Dartmouth's Great War Fallen
Researching the Dartmouth men who died in the First World War

Clifford Matthews Curnow


Clifford Matthews Curnow was born in Dartmouth in 1885 and baptised at St Saviours on 6th September of that year. He was the youngest child of Michael Curnow and his wife Marina Giles.

Michael Curnow was born in Strete but soon afterwards moved to Mansands, near Brixham, where his father, another Michael, was a Boatman in the Coastguard Service. Michael junior made his career in the merchant navy - according to his application for a certificate of competency as "Second Mate", awarded in 1870, his total service at sea by that stage was nearly ten years.

Michael and Marina married in about 1867, according to later Census information (we have been unable to trace the marriage record). Marina was the daughter of Peter Efford Giles, another merchant seaman, and his wife Selina Sullock, and was born in Dartmouth. At the time of the 1861 Census, Marina lived with her mother and father in Charles Street, and worked as a dressmaker.

The couple's first daughter, Merinna Pickford Curnow, was born on 17th July 1867 in Dartmouth. However, by this time, Michael was working in Liverpool ships, so the family settled there. They lived in 124 Park Street, in Toxteth, where their second daughter, Rose Amy, was born on 2nd October 1869 and where Marina and the two children were recorded living in Park Street in the 1871 Census. The census record is difficult to read but Marina appears to be described as "wife of Ships Carpenter"; Michael was evidently away from home. The two girls were baptised at St Peters, Liverpool, a few weeks earlier, on 4th January 1871. They soon had a brother - the couple's eldest son, Charles Sullock, was born on 14th October 1871.

Michael was awarded his First Mate's Certificate on 9th July 1873. Another daughter, Lily Battershill Curnow, was born on 10th February 1874, and on 8th June 1874, Charles and Lily were taken to St Peters to be baptised. But then tragedy struck the family - Merinna and Rose died within a few days of each other, aged 7 and 4. Merinna was buried in Toxteth Park Cemetery on 23rd August 1874, and Rose four days later.

Perhaps this was why the family moved back to Dartmouth. They found a home in Mariner's Place, close to Marina's parents. But sadly their next child, William Henry, born on 20th January 1876, survived only six months. He died on 12th June 1876 and was buried in St Clements churchyard, Townstal.

Notwithstanding the family's very sad loss, Michael continued to make progress, being awarded his Master's Certificate at Dartmouth on 29th July 1876. There was happier news at home too - Beatrice Kate was born on 11th April 1877 and Percy Michael on 5th September 1880. But links with Liverpool were still strong - Michael and Marina took both the younger children back to St Peters Liverpool to be baptised, Beatrice on 13th June 1878 and Percy on 5th September 1880.

The 1881 Census recorded Marina and the four surviving children - Charles, Lily, Beatrice and Percy - living in Mariners Place, Dartmouth, next door to their grandfather, Peter Giles, now widowed, and aged 82. Once again, Michael was away on the night of the census, presumably at sea. Clifford, the couple's last child, was born in 1885. He was not taken back to St Peter's Liverpool, but, as noted above, was baptised in Dartmouth, at St Saviours.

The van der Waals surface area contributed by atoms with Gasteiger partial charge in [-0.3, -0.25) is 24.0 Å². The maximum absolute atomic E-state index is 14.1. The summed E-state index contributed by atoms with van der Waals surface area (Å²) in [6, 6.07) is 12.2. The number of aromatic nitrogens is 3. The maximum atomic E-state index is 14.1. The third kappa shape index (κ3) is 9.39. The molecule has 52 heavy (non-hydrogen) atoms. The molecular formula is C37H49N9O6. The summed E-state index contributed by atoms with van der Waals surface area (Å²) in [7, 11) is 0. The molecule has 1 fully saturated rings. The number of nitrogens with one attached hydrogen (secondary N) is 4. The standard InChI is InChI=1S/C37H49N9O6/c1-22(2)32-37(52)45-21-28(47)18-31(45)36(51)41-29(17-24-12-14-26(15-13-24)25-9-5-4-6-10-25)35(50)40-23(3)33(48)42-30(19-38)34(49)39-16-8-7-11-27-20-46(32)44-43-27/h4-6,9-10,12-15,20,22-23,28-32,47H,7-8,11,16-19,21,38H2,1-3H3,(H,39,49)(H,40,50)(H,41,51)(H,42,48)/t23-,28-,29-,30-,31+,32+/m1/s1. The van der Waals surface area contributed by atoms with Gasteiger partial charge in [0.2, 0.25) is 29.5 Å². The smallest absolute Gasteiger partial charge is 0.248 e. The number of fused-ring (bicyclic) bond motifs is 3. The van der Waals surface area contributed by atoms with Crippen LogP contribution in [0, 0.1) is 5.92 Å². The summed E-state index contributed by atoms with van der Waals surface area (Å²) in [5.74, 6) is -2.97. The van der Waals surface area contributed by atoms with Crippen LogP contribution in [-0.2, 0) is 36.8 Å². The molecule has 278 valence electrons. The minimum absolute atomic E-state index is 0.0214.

By the time of the 1891 Census, Michael and Marina had moved to a house in South Ford Road. For a third time, Michael was not recorded at home on the night of the Census. The family had once again suffered a bereavement - Clifford's eldest sister, Lily, died on 4th January 1891, a few weeks short of her 17th birthday. She was buried in St Clements churchyard.

Charles, Clifford's elder brother, went into engineering; in 1891 he was still serving his apprenticeship. He chose to pursue this career in the mining industry, and went to South Africa. On New Year's Day 1897 the Dartmouth Chronicle reported yet another sad loss to the family, noting Charles' contribution to Dartmouth life:

Sad Death of a Dartmouthian in South Africa

By the South African mail on Sunday intelligence was received of the untimely death of Charles Curnow, a promising young Dartmouthian, who left this town for the Cape about two years ago. He was employed as an engineer in the Violet Gold Mine, Krugersdorp, and it is believed that he was killed by an accident in the mine, though only the barest news is yet to hand…Deceased was a great favourite with Dartmouthians and was for many years, prior to his departure for Africa, a playing member of the Dartmouth Football Club, for which he has rendered excellent service as a forward. He was 24 years of age and the eldest son of Capt. Curnow. His mother, brothers and sister still reside in Dartmouth. Great sympathy is felt for the family in their sad bereavement. The accident occurred on November 30th last.

Meanwhile Clifford attended Dartmouth Board School, featuring in the columns of the newspaper twice as a prizewinner, in April 1896 (at "Standard IV") and April 1898 (at "Standard VI"). By the time of the 1901 Census he had left school and was working as a machine fitter, alongside his brother Percy. Percy it seems had a fine tenor voice, and later left engineering for a career on the stage as an actor and concert party singer.

In 1909 Michael and Marina moved to Devon Lodge, in Fairview Road. By the time of the 1911 Census, both Percy and Clifford had left home, and only Beatrice was still living with her parents. Michael had by now retired - this appears to be the first census since his marriage in which he was recorded living at home. Marina died on 27th April 1912, aged 69 - she was buried in St Clements churchyard alongside her daughter Lily. Michael married again in 1914, and the following year moved with his second wife Rovina to 6 Carlton Terrace, Victoria Road.

Mount Chalmers circa 1909.jpg
Mount Chalmers, c1909

Exactly when Clifford left Dartmouth is not known, but he seems to have left home before his mother's death. Passenger records show that early in 1907 he travelled from Liverpool to Montreal, and thence to the USA. By 1913 he had arrived in Australia, finding work as a turner in the small town of Mount Chalmers, near Rockhampton, in Queensland. It seems highly likely that he worked at, or in connection with, the Mount Chalmers gold and copper mine; in 1907, new plant had been installed there for separating gold and copper, and a railway line was opened in 1908. The town had grown rapidly as a result.